The new battle for global hegemony is fought in the security of 5G

Through the 5G networks, whose deployment is being promoted by the large telecommunications operators in Spain, a very significant volume of personal data (banking, intimate images, etc.

The new battle for global hegemony is fought in the security of 5G

Through the 5G networks, whose deployment is being promoted by the large telecommunications operators in Spain, a very significant volume of personal data (banking, intimate images, etc...) already circulates, the security of which is a real headache for governments, telcos and citizens because the low latency of this new technology and other benefits will multiply this traffic.

The director of the Master in Cybersecurity at ESIC Luis Ríos points out that, despite the fact that "there have been fewer cases of vulnerability in 5G networks, no one is safe from a possible attack" and warns against the possibility of "back doors" , which allow fraudulent access to our documents. For his part, the partner responsible for Telecommunications at KPMG in Spain, Javier Arenzana, adds one more element of concern: "The new use cases" that these networks will support, due to that low latency and other properties.

“They will be critical use cases for the operation of production lines, industrial safety, transport...”, points out the consultant, who sees it as “essential” to ensure that there are no system crashes.

In any case, Ríos (ESIC) highlights that citizens "are sovereign of our information", and demands to apply this premise "to all elements of value and manufacturers". Precisely here is the crux: how to guarantee the privacy of our data in this new technology and, above all, which would be the appropriate (or safe) network equipment providers for it.

In the race for the manufacture and sale of 5G infrastructure, Huawei, ZTE (China), Ericsson (Sweden) and Nokia (Finland) stand out, although Arenzana (KPMG Spain), extends the list to Samsung, Airspan, Mavenir, and Commscope. “And if we go to 5G virtual private networks, the number of alternative providers becomes even larger: VMware, Microsoft, Dell...”, he adds.

For all these companies, especially for Huawei, Ericsoon, ZTE and Nokia, the moment of truth arrives in Spain. In approximately one month, according to Royal Decree-Law 7/2022 of March 29 on cybersecurity in 5G networks, it will be known whether Spain classifies some of the providers cited as 'medium or high risk'. The companies included must send, within half a year, their risk report together with their solutions. In parallel, in September, the telecommunications operators must have their own reports prepared.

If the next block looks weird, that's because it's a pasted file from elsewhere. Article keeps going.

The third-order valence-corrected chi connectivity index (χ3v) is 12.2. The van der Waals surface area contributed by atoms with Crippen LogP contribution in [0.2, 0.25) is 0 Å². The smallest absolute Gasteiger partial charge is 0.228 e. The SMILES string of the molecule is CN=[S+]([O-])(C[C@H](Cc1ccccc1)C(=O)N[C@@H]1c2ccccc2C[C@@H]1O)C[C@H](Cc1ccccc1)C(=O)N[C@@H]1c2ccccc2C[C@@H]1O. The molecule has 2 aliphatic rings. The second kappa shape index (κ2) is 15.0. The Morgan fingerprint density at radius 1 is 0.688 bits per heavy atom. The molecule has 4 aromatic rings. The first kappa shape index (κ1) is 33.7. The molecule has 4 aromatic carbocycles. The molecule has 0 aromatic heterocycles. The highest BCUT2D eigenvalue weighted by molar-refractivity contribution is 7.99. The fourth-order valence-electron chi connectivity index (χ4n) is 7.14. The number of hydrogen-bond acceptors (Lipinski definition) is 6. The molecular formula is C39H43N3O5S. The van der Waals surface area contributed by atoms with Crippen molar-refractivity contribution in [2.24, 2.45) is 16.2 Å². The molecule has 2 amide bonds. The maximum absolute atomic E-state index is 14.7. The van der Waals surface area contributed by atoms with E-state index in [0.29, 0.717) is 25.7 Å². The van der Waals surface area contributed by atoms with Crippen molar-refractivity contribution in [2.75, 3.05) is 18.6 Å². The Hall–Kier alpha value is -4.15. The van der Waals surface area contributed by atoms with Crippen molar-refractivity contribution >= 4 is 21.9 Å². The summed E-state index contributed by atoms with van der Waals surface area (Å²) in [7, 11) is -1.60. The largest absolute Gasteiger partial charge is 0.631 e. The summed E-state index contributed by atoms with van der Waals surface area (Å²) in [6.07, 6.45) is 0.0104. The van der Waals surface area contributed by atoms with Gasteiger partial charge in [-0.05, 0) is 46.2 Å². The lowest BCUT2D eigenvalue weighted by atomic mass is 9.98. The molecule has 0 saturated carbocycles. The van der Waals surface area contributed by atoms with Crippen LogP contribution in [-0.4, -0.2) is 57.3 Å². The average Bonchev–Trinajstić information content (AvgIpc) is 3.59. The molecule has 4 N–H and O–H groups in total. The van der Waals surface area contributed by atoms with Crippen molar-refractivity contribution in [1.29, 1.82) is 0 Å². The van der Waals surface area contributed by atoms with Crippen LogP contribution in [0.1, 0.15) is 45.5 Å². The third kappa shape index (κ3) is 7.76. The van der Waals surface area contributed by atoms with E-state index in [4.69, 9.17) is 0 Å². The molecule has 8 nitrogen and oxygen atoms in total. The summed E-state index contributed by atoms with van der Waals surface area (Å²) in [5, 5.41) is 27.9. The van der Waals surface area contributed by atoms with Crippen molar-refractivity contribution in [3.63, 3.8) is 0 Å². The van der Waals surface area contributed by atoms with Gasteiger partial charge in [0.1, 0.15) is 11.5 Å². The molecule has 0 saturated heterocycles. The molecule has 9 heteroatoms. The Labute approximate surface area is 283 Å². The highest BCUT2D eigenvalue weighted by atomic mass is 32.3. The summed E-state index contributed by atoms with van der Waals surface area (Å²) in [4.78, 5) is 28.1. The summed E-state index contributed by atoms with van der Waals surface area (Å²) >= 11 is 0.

If there is a company that has been at the center of this debate, it is Huawei, due to its Chinese origin – its headquarters are in Shenzhen – and the theories about links with the intelligence services of the Asian giant. The technology company, which in 2021 had a turnover of more than 93,000 million euros (about 100,000 million dollars) and has 197,000 employees spread over more than 170 countries (about 900 workers in Spain alone), brought together a group of Spanish journalists last week in its Center for Cybersecurity and Transparency based in Brussels (Belgium) that it opened in 2019, to publicize its cybersecurity policies (there are similar facilities in Rome, Bonn, Toronto, Dubai Shenzhen...). “We believe that security services are not just a technical issue,” Huawei CSO (Cyber ​​Security Director) for Western Europe Bob Xie said at his welcome.

The first thing that draws attention to the Chinese manufacturer's cybersecurity policies is that, in this area alone, it employs 2,600 people worldwide. In Spain, it has a team of 12 employees dedicated to this area, headed by the director of Cybersecurity or CSO of Huawei Spain Gonzalo Erro. For the management of all these operations, a structure of its own has been organized worldwide, led by the head of cybersecurity of the Chinese multinational, John Suffolk. This senior executive reports directly to Huawei CEO Ren Zhengfei. Cybersecurity and transparency centers such as the one in Brussels and the 'jewel in the crown' also depend on Suffolk: the 'Independent Cyber ​​Security Laboratory', in which 200 people work, and which is located entirely in Shenzhen (China). In these facilities, all the products and solutions it manufactures are tested, undergoing an internal analysis consisting of 42 points or items (traceability, reaction to emergency situations...).

In parallel, Huawei also subjects its technology to external audits. While waiting for the European certification scheme to come into force in 2024, according to European regulations, the NESAS certification is applied, promoted by the GSMA sector employers (the organizer of the Mobile World Congress in Barcelona).

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